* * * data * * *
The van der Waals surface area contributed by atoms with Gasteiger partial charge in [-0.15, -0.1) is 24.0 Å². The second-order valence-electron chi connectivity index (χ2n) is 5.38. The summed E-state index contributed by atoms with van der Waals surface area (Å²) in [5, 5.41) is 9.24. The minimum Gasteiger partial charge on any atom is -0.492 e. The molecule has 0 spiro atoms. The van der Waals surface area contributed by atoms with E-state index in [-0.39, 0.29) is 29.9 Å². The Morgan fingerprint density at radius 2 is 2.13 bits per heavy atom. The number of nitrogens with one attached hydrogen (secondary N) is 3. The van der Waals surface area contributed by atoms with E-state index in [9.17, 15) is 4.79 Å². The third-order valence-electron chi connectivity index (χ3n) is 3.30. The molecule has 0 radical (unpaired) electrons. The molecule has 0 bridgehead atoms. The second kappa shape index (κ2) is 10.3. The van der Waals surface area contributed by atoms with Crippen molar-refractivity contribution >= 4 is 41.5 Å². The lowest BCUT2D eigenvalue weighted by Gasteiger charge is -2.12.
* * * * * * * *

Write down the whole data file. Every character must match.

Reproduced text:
The van der Waals surface area contributed by atoms with Gasteiger partial charge in [-0.15, -0.1) is 24.0 Å². The second-order valence-electron chi connectivity index (χ2n) is 5.38. The summed E-state index contributed by atoms with van der Waals surface area (Å²) in [5, 5.41) is 9.24. The minimum Gasteiger partial charge on any atom is -0.492 e. The molecule has 0 spiro atoms. The van der Waals surface area contributed by atoms with E-state index in [-0.39, 0.29) is 29.9 Å². The Morgan fingerprint density at radius 2 is 2.13 bits per heavy atom. The number of nitrogens with one attached hydrogen (secondary N) is 3. The van der Waals surface area contributed by atoms with E-state index in [9.17, 15) is 4.79 Å². The third-order valence-electron chi connectivity index (χ3n) is 3.30. The molecule has 0 radical (unpaired) electrons. The molecule has 0 bridgehead atoms. The second kappa shape index (κ2) is 10.3. The van der Waals surface area contributed by atoms with Crippen molar-refractivity contribution >= 4 is 41.5 Å². The lowest BCUT2D eigenvalue weighted by Gasteiger charge is -2.12.